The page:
Final Preparations

Before Shabbos, make sure all your hot food is arranged according to Jewish Law. This is a complicated subject best left for another article. In short, what we generally do is place a flat sheet of metal (called in Yiddish a “blech,” believe it or not) over one or more low flames, and put the covered pots on top of the metal sheet. It is best to make sure that any food put there is either raw or already fully cooked, if possible. Whether raw or cooked, it is best that they already be piping hot and on the blech when Shabbos begins. Once Shabbos begins, you may not put anything on the blech.

It is mandatory to light special lights for Shabbos. Candles are fine, but olive oil and wicks are better.
A married couple should divide the labor in this. The woman is required to kindle the lights (eighteen minutes before sunset begins), and the man should prepare the lights. He should clean out the candle holders and arrange the candles in the holders, or pour the oil and place the wicks, and do everything that is necessary to make it possible for his wife to light the Shabbos Lights.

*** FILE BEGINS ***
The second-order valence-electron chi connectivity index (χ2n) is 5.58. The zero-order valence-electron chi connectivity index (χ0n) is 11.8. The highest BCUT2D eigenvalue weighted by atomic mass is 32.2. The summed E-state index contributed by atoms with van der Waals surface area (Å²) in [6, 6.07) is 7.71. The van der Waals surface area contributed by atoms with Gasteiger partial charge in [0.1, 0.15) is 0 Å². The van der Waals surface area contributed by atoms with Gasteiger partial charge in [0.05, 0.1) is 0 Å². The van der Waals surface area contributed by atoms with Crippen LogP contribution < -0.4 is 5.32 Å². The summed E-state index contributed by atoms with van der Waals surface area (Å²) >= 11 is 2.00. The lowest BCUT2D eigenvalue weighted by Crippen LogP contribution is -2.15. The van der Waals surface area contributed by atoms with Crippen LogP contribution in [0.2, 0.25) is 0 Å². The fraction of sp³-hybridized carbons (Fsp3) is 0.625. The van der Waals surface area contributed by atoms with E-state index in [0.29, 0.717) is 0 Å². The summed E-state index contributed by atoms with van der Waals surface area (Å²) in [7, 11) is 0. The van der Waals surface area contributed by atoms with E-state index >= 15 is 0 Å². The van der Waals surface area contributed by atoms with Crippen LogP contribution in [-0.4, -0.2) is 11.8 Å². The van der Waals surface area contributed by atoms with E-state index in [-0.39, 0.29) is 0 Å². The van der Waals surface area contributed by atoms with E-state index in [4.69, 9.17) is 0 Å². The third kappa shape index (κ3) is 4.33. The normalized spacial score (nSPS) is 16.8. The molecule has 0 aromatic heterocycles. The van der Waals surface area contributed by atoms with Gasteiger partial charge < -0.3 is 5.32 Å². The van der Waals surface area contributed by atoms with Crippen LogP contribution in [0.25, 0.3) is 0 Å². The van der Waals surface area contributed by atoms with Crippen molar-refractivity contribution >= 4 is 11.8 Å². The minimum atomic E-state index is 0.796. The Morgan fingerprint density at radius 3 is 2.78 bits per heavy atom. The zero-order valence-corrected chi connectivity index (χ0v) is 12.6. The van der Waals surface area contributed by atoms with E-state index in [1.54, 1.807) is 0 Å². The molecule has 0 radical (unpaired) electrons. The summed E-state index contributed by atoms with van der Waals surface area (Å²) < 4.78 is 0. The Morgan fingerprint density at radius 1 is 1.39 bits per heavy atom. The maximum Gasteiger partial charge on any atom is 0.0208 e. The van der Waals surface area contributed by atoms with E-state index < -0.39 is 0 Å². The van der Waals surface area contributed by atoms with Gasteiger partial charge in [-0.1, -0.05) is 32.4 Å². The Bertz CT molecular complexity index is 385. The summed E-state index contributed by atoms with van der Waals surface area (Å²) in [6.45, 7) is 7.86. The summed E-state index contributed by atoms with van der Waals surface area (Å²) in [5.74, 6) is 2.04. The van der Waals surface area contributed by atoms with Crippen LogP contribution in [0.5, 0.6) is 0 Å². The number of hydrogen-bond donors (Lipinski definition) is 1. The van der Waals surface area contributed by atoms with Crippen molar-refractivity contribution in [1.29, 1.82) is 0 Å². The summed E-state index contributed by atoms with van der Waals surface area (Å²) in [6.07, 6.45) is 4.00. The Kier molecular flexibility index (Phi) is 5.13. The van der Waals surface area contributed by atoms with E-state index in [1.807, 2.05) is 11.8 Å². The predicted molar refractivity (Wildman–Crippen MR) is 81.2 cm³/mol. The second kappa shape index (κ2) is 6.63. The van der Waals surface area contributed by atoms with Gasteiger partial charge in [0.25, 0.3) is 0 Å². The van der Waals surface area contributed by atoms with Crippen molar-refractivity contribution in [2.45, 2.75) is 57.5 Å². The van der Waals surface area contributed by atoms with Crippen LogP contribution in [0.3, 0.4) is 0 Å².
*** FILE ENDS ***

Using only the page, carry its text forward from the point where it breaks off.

Before Minchah (the Late-Afternoon Prayer), men should say Shir Hashirim (the Song of Songs), which King Solomon wrote to describe the love that Hashem has for us, the Children of Israel. Women say it after lighting the Shabbos lights. You should be wearing your Shabbos clothing when saying Shir Hashirim. Saying Shir Hashirim is not a Law, but it is a good Custom.

If you have the time, spend the time before the Prayers studying Torah. That is the best way to prepare for Shabbos.

If you take the time and effort to prepare properly for Shabbos, and you keep the Shabbos as best you can, the Shabbos Queen herself will reward you, and you will experience a very uplifting Shabbos, as well as many other spiritual and material benefits.